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Old 05-14-2004, 01:17 PM   #1
Jennifer and Dave
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Tower of Terror, California-Style

“California Screamin’” takes on a whole new meaning, now that the Twilight Zone Tower of Terror has joined the lineup of attractions at Disney’s California Adventure. Dave made sure to ride Tower of Terror in Orlando on May 2, knowing that he’d be riding the California version at the media preview, just two days later. Now that he’s ridden both in rapid succession…. Let’s keep you in suspense for a little while longer.

In typical Hollywood style, Disney couldn’t help but make a big thing of the opening. As Deb Wills described so well in her recent AllEars newsletter, Disney rolled the red carpet down the middle of Disney California Adventure’s Hollywood Boulevard to welcome invited media, travel agents, Disney Legends and celebrity guests to the Twilight Zone Tower of Terror’s “Hollywood Preview” on the evening of May 4. For those of us of a certain age, we were most delighted to see Nia Vardalos, writer and star of “My Big Fat Greek Wedding” and “Connie and Carla,” and her husband, actor Ian Gomez (the “real” Ian Miller). OK, so we newlyweds are suckers for romantic comedy, and Nia managed to come from nowhere to create the most financially successful romantic comedy of all time. Pretty cool, if you ask us. Another luminary that was of particular interest to us was Disneyland Resort (and former Disney Cruise Line) President Matt Ouimet. We’d never met Matt while he held the reins at DCL, so it was nice to finally exchange pleasantries. Disney Archivist and author Dave Smith was also on hand for the historical event (“Hi, Dave – we’ll be sending you our latest editions when we get back home,”) as was Disney Imagineering Vice-Chairman, Marty Sklar, legendary Imagineer Tony Baxter and a host of other high-ranking Disney-types. Dave chatted a bit with Marty as we stood in the Boiler Room waiting to ride (we’re sure Marty was thinking, “OK, I’ve seen this guy somewhere before, and he’s got press credentials…). One way or the other, the man who started his career at Walt’s elbow is still enthusiastic about riding the next big thing! While we didn’t get to ride in the same elevator as he did, we did catch a glimpse of Marty’s photo afterwards – his expression was priceless! Too bad we didn’t buy a copy.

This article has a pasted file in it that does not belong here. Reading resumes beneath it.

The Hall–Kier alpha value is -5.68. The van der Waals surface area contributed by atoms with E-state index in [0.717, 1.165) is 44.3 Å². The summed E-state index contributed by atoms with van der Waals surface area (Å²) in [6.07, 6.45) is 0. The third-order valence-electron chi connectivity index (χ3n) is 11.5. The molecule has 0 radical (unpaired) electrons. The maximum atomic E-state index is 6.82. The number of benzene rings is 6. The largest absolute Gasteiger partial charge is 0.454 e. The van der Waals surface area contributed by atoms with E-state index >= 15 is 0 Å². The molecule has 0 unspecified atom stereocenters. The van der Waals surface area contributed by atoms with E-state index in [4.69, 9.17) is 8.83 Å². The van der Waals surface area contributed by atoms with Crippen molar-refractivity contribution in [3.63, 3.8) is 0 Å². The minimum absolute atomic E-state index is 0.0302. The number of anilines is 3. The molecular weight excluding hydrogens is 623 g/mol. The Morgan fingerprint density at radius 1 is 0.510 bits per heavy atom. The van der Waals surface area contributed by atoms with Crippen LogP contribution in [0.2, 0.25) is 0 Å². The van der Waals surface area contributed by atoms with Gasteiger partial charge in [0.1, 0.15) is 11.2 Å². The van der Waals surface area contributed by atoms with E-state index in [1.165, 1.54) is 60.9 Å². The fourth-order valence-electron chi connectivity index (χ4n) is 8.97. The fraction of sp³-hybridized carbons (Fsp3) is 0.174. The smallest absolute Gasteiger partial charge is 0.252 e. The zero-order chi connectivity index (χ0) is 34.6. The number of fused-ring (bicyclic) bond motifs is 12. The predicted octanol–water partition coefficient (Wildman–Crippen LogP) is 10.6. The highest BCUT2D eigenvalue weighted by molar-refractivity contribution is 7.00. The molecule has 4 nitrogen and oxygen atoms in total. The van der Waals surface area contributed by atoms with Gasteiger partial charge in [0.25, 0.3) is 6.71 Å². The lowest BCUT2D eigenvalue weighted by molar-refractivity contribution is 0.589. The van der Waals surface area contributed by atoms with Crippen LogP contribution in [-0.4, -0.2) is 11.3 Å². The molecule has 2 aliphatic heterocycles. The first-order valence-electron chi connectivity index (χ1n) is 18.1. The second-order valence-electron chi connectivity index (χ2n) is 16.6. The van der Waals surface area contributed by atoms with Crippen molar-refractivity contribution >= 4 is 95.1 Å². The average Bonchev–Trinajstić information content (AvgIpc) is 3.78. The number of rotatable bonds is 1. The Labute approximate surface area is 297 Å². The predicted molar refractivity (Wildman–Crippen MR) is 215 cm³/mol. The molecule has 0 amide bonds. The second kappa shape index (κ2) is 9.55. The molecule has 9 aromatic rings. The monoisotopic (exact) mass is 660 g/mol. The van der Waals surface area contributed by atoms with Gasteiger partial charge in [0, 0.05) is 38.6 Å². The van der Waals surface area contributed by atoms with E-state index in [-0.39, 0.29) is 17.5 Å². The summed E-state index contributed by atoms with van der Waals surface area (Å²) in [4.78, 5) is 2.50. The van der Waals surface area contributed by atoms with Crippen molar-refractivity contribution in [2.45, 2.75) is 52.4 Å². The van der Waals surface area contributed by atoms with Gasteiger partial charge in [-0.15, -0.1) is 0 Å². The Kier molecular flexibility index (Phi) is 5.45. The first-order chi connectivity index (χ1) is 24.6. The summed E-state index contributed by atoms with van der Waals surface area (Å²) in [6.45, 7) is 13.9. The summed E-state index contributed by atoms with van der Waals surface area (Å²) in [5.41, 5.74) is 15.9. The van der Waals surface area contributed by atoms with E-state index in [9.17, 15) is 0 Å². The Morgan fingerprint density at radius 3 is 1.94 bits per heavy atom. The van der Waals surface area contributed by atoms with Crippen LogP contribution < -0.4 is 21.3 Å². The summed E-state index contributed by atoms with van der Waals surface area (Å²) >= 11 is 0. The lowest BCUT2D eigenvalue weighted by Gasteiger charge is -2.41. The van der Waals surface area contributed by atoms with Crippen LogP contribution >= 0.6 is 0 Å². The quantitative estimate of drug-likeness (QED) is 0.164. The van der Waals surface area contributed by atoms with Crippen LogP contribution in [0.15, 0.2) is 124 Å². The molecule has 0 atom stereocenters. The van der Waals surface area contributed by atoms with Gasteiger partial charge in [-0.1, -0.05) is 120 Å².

The opening attracted plenty of attention, especially since some pundits consider the new attraction “make or break” for the theme park’s future. We’re not so sure that Tower is of such critical importance (although it sure will help), as DCA has already been breaking attendance records this year. Still, with the kind of attention Michael Eisner has been getting from the Hollywood press these days, everyone’s looking for another Disney stumble.

Well, they didn’t get it. Besides putting on a great party, Disney has rolled-out a great attraction. Yes, it has all the elements that have made Orlando’s Tower such a hit, and Disney’s Imagineers have managed to top their previous performance.

We spoke with Imagineer Jim Kearns, Facility Design Manager for California’s Tower of Terror and former Project Engineer on Florida’s Tower. He led a team of over 40 architects, engineers and designers through the design and construction of the attraction, so he knows the ride inside and out. Disney’s cast is well-schooled in what to say (and not say) in an interview. They can’t say “elevators,” for instance – they’re “special ride vehicles (or some such)” Presumably, there are some legal fine points that make the word “elevator” off-limits. So are we riding in an elevator by another name, or is it a special mechanism that just seems to be an elevator? Your guess is still as good as ours.

Was the attraction intentionally designed to be less fearsome than Orlando’s version? (Dave thinks so!) Absolutely not – it was designed to give guests an improved ride experience! Was the addition of a third lift shaft intended to increase guest “throughput?” (While the attraction has the same, two pre-show areas, it has three lift shafts and six, rather than four, vehicle loading areas.) No, the extra lift shaft was intended to give guests an improved ride experience. (OK, less time in the queue does equal a better ride experience, we’ll grant them that).